The 63rd annual meeting of the International Whaling Commission (IWC) will take place from July 11-14, 2011 in the UK Channel Islands. As we do every year, HSI will have our policy team at the conference to advance whale protection and to address related enforcement and habitat concerns.
Thanks to the support of our animal advocates last year, we were able to defeat a package that would have allowed the resumption of commercial whaling. This year, the IWC agenda includes a proposal to create a whale sanctuary in the South Atlantic and a placeholder measure from Japan preserving its option to advance a proposal sanctioning commercial whaling in its coastal waters.
Delegates have considered both of these proposals many times before and they have always failed to obtain the required two-thirds majority vote. We’ll be pushing hard to secure the South Atlantic Whale Sanctuary, a longstanding objective of the Latin American bloc within the IWC.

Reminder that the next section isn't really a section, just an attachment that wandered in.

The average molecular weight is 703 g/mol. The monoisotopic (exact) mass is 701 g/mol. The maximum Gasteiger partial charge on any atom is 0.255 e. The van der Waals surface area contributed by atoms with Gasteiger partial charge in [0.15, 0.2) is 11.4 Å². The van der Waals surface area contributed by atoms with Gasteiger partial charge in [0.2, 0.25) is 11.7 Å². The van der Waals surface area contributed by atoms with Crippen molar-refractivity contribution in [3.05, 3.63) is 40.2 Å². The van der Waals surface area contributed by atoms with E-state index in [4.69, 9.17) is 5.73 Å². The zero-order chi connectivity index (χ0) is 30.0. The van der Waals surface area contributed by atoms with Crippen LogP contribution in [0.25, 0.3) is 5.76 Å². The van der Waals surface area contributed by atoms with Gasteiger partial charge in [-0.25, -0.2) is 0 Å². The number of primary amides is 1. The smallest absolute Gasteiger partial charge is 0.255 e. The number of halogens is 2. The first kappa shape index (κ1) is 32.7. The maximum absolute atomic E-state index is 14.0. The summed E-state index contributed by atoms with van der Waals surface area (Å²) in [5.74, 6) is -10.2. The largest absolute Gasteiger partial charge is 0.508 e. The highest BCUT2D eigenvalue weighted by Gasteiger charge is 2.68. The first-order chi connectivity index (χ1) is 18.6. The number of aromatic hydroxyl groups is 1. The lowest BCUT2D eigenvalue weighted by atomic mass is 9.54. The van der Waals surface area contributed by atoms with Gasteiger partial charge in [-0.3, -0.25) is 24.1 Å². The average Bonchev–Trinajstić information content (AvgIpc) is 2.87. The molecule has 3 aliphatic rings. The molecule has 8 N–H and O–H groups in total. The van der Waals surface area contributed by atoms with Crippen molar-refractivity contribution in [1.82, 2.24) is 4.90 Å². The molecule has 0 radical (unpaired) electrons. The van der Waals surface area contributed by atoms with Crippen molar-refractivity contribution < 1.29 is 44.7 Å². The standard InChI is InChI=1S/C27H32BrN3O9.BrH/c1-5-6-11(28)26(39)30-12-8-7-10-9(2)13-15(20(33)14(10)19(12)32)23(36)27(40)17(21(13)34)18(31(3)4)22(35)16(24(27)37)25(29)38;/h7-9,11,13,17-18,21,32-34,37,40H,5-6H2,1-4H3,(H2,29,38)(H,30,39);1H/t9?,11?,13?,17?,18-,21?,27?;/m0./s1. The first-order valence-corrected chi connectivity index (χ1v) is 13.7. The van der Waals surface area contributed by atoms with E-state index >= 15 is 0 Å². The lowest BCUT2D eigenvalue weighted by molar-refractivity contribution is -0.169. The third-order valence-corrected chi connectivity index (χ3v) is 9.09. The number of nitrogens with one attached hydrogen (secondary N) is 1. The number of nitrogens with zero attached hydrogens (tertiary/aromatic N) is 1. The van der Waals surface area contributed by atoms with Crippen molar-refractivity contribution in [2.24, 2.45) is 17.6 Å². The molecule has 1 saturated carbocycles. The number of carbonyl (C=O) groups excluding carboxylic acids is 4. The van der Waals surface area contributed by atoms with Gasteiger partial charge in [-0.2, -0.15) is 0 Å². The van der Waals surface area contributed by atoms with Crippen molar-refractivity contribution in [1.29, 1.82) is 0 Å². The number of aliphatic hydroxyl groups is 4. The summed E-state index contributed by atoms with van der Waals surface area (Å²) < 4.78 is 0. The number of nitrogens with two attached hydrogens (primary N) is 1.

Not on the agenda but directly related to the protection of whales are the possible trade measures to be imposed by the United States against Iceland for undermining the IWC moratorium on commercial whaling. Iceland kills minke and endangered fin whales and sells the meat to Japan and other nations. HSI, along with other animal protection organizations, filed a petition in March to initiate this action. The other significant activity is Australia’s International Court of Justice legal challenge to Japan’s whaling in the IWC-designated Southern Ocean Sanctuary. We are supportive of this litigation and stand ready to help with legal arguments and membership support.
Looming large over the entire meeting is the tragic disaster that struck Japan in March. Japan’s whaling infrastructure suffered considerable damage, and the long-term implications of the nation’s overall economic losses on Japanese whaling are unclear.
What is clear is that whales need our protection now more than ever. Radiation from Japan is just the latest threat to the marine environment in which they live. They also face growing danger from marine debris, noise, ship strikes, accidental catch by commercial fishing vessels, energy extraction activity, and climate change.
If Japan opted to abandon whaling in favor of more efficient, sustainable, and humane economic activities in the wake of its 2011 catastrophe, it would not be a moment too soon for the world’s whales. It would also set a powerful example for the governments of Iceland and Norway, which also still carry on cruel and unpopular commercial whaling operations.